Why Lonzo Ball Should Start Over Rajon Rondo Permanently

When Rajon Rondo returned from his three-game suspension on Saturday, he discovered his starting spot was no more.

Lonzo Ball had shifted into that role while Rondo was gone, and after averaging 12.7 points, 6.7 assists and 6.3 rebounds on 53 percent shooting across that three-game stretch, he retained it the night his temperamental teammate returned.

There’s been no word on whether Ball will hold onto the starting gig long-term, but Luke Walton should see that he does, and not just to prevent LaVar from having an aneurism or because Rondo is always half a chance to fight someone.

Ball’s case for starting begins at the defensive end, where he far eclipses Rondo.

Lonzo more than holds his own there and it also helps that, unlike Rondo, he actually tries in that department. 

Rarely has the former Celtic put in any discernable effort at that end of the floor since leaving Boston, and he gets beaten constantly as a result.

Ball, meanwhile, was close to being one of the most affective defensive guards in the league last season, despite being a rookie. 

Lonzo is also a more legitimate shooting threat, which in turn helps with spacing on a team which famously lacks elite shooting.

Yes, Rondo is shooting 50 percent from downtown across three games, while Lonzo is hitting at 40 percent across his six outings.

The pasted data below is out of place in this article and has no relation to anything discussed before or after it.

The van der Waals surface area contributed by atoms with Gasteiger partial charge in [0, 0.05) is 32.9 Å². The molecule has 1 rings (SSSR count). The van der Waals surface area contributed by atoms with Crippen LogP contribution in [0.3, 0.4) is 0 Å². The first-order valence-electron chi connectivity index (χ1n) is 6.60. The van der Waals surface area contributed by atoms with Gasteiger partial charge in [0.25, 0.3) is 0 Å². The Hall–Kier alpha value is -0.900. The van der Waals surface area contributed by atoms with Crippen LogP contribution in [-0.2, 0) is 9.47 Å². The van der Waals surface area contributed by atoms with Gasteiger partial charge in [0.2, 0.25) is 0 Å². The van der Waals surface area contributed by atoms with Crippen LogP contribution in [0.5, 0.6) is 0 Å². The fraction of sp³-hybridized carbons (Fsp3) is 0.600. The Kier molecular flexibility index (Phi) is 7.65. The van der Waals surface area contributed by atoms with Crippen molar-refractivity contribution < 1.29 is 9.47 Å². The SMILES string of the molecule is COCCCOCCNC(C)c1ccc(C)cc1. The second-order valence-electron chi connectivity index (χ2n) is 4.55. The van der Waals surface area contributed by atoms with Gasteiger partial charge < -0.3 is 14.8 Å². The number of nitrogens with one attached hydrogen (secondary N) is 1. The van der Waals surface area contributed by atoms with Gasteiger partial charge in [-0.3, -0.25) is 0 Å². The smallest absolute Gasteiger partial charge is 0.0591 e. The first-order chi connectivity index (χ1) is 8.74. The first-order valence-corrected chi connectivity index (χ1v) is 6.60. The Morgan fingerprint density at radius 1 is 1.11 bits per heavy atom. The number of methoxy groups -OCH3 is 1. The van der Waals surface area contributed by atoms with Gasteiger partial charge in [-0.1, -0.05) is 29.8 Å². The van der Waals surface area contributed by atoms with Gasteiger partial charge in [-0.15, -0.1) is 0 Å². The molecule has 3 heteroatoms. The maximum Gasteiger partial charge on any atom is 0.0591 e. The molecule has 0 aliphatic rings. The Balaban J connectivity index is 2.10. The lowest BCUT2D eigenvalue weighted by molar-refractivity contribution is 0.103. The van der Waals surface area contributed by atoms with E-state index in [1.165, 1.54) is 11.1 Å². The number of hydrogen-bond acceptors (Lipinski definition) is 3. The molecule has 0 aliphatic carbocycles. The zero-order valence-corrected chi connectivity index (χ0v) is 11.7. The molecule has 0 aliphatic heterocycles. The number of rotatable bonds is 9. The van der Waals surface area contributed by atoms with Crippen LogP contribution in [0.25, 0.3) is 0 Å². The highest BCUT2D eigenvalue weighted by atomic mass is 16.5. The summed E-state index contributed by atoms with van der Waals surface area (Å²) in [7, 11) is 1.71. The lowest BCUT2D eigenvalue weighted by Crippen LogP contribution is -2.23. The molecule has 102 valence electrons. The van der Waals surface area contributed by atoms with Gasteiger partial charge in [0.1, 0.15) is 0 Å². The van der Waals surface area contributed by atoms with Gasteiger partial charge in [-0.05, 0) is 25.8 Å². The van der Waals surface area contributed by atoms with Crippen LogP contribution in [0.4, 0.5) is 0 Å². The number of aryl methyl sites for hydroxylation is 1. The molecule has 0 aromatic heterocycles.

And yes, this is a small sample size.

But Rondo’s sample size is even smaller and is likely to regress much closer to his 33 percent rate from last season.

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Lonzo’s improved marksmanship, however, can be attributed to a concerted offseason effort to refine his stroke, and is much more likely to be sustainable.

Not only is Ball a better shooter, defender and rebounder, but when you consider Rondo’s primary strengths – passing and smarts – Lonzo excels in those departments too.

If you’re still not convinced, consider this: the team’s best lineup to have played meaningful minutes features Ball at the point, not Rondo.

That five-man combination of Ball, Hart, Kuzma, James and McGee has outscored opponents by 10.5 points per 100 possessions.

The put that into context, there are only two teams in the NBA – the Warriors and the Bucks – with a better overall net rating. 

In comparison, the best lineup featuring Rondo only has a 1.6 net rating.

The aforementioned Lonzo lineup also has a far superior assist percentage (59.6 as opposed to 46.4) and assist to turnover ratio (2.33 instead of 1.44).

But the real value in starting Ball and treating him like the team’s primary floor general is that he’s still super young and only getting better.

He’s a more-than-worthwhile investment, but there’s no guarantee Rondo will even be on the team next year, having switched squads every season since he left Boston.

Rondo is still a handy player; smarts and poise will always be valued in this league. 

But here and now, it’s Lonzo time.

Not only is he the team’s answer for the future, he’s their answer right now.

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